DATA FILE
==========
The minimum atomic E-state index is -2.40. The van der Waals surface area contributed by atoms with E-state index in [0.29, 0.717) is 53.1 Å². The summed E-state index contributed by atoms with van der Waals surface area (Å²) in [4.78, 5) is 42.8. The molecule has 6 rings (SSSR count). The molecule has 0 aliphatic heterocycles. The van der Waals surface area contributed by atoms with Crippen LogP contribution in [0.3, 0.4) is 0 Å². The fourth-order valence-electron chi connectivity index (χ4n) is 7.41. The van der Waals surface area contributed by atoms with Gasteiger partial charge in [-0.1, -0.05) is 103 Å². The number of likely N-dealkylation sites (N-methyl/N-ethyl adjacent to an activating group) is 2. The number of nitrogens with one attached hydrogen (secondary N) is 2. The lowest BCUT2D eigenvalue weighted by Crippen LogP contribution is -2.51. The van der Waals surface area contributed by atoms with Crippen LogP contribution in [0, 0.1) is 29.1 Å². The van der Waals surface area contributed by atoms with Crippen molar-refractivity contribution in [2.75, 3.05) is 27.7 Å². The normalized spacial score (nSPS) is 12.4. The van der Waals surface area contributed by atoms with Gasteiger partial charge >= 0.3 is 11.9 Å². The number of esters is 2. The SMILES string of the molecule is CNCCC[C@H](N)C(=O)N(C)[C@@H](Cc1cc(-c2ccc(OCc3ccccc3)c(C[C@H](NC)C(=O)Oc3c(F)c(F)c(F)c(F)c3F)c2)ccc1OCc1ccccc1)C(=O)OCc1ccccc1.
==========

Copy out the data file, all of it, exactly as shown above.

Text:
The minimum atomic E-state index is -2.40. The van der Waals surface area contributed by atoms with E-state index in [0.29, 0.717) is 53.1 Å². The summed E-state index contributed by atoms with van der Waals surface area (Å²) in [4.78, 5) is 42.8. The molecule has 6 rings (SSSR count). The molecule has 0 aliphatic heterocycles. The van der Waals surface area contributed by atoms with Crippen LogP contribution in [0.3, 0.4) is 0 Å². The fourth-order valence-electron chi connectivity index (χ4n) is 7.41. The van der Waals surface area contributed by atoms with Gasteiger partial charge in [-0.1, -0.05) is 103 Å². The number of likely N-dealkylation sites (N-methyl/N-ethyl adjacent to an activating group) is 2. The number of nitrogens with one attached hydrogen (secondary N) is 2. The lowest BCUT2D eigenvalue weighted by Crippen LogP contribution is -2.51. The van der Waals surface area contributed by atoms with Crippen LogP contribution in [0, 0.1) is 29.1 Å². The van der Waals surface area contributed by atoms with Crippen molar-refractivity contribution in [2.75, 3.05) is 27.7 Å². The normalized spacial score (nSPS) is 12.4. The van der Waals surface area contributed by atoms with Gasteiger partial charge >= 0.3 is 11.9 Å². The number of esters is 2. The SMILES string of the molecule is CNCCC[C@H](N)C(=O)N(C)[C@@H](Cc1cc(-c2ccc(OCc3ccccc3)c(C[C@H](NC)C(=O)Oc3c(F)c(F)c(F)c(F)c3F)c2)ccc1OCc1ccccc1)C(=O)OCc1ccccc1.